This mosaic is remarkable for its iconography. Christ is represented as a human figure rather than as a symbol, such as lamb or the good shepherd, as he was in very early Christian images. The regal nature of this representation prefigures the majestic bearing of Christ as depicted in Byzantine mosaics.
The Peter chapel, on the left side of the apse, contains a part of the table at which Saint Peter would have held the celebration of the Eucharist in the house of Saint Pudens. The rest of the table is embedded in the papal altar of St. John Lateran. The sculpture on the altar depicts Christ delivering the keys of Heaven to St. Peter (1594) by the architect and sculptor Giacomo della Porta. In the same chapel there are two bronze slabs in the wall, explaining that here St. Peter was given hospitality and that St. Peter offered for the first time in Rome bread and wine as a consecration of the Eucharist. The pavement is ancient. A door opens into a cortile with a small chapel that contains frescoes from the 11th century.
The statue of St Pudenziana (c. 1650) in a niche is by Claude Adam. The sisters’ well stands just outside the Caetani chapel in the left aisle, which is said to contain the relics of 3,000 early martyrs, many of which were brought here and hidden by Saints Pudentiana and Praxedes. This is marked by a square porphyry slab in the floor.References:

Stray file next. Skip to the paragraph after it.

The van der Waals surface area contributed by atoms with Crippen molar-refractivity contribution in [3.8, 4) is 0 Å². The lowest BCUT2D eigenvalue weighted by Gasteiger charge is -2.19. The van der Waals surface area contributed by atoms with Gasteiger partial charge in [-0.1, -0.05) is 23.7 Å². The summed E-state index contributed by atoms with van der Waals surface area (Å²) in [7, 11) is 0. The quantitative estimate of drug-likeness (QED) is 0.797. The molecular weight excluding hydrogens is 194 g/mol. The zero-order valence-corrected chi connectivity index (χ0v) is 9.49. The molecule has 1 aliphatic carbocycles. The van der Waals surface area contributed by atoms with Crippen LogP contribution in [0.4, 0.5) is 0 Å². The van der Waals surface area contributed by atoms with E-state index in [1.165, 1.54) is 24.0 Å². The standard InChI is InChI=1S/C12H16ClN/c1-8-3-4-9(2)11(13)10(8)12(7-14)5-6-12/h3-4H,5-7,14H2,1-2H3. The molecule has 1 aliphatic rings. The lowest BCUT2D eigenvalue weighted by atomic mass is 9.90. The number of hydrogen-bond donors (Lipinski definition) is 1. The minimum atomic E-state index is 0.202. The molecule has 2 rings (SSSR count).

The moated castle at Beersel is one of the few exceptionally well-preserved examples of medieval fortifications in Belgium. It remains pretty much as it must have appeared in the 15th century. Remarkably, it was never converted into a fortified mansion. A visitor is able to experience at first-hand how it must have felt to live in a heavily fortified castle in the Middle Ages.
The castle was built in around 1420 as a means of defence on the outer reaches of Brussels. The tall, dense walls and towers were intended to hold any besiegers at bay. The moat and the marshy ground along its eastern, southern and western edges made any attack a formidable proposition. For that reason, any attackers would have chosen its weaker northern defences where the castle adjoins higher lying ground. But the castle was only taken and destroyed on one occasion in 1489, by the inhabitants of Brussels who were in rebellion against Maximilian of Austria.